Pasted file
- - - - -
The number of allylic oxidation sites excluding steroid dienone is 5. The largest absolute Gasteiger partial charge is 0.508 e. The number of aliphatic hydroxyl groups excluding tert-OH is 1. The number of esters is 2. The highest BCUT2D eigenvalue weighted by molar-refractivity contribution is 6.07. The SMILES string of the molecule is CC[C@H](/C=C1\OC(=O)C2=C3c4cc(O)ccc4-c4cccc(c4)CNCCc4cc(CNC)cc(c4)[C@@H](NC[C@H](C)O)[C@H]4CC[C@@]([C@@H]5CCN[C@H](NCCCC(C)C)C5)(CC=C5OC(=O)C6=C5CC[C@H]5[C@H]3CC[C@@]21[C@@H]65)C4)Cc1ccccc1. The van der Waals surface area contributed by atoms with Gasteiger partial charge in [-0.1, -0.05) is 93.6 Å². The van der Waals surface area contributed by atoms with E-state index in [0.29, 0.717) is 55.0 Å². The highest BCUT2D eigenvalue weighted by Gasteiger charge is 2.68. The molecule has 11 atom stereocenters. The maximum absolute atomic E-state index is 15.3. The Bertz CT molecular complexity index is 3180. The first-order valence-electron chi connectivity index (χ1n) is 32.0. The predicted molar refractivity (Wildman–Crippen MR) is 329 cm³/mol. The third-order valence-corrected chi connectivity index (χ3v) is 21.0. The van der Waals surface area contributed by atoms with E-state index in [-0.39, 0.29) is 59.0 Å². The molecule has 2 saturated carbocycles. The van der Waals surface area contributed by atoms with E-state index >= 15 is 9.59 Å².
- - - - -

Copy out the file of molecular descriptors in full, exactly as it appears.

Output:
The number of allylic oxidation sites excluding steroid dienone is 5. The largest absolute Gasteiger partial charge is 0.508 e. The number of aliphatic hydroxyl groups excluding tert-OH is 1. The number of esters is 2. The highest BCUT2D eigenvalue weighted by molar-refractivity contribution is 6.07. The SMILES string of the molecule is CC[C@H](/C=C1\OC(=O)C2=C3c4cc(O)ccc4-c4cccc(c4)CNCCc4cc(CNC)cc(c4)[C@@H](NC[C@H](C)O)[C@H]4CC[C@@]([C@@H]5CCN[C@H](NCCCC(C)C)C5)(CC=C5OC(=O)C6=C5CC[C@H]5[C@H]3CC[C@@]21[C@@H]65)C4)Cc1ccccc1. The van der Waals surface area contributed by atoms with Gasteiger partial charge in [-0.1, -0.05) is 93.6 Å². The van der Waals surface area contributed by atoms with E-state index in [0.29, 0.717) is 55.0 Å². The highest BCUT2D eigenvalue weighted by Gasteiger charge is 2.68. The molecule has 11 atom stereocenters. The maximum absolute atomic E-state index is 15.3. The Bertz CT molecular complexity index is 3180. The first-order valence-electron chi connectivity index (χ1n) is 32.0. The predicted molar refractivity (Wildman–Crippen MR) is 329 cm³/mol. The third-order valence-corrected chi connectivity index (χ3v) is 21.0. The van der Waals surface area contributed by atoms with E-state index in [-0.39, 0.29) is 59.0 Å². The molecule has 2 saturated carbocycles. The van der Waals surface area contributed by atoms with E-state index >= 15 is 9.59 Å².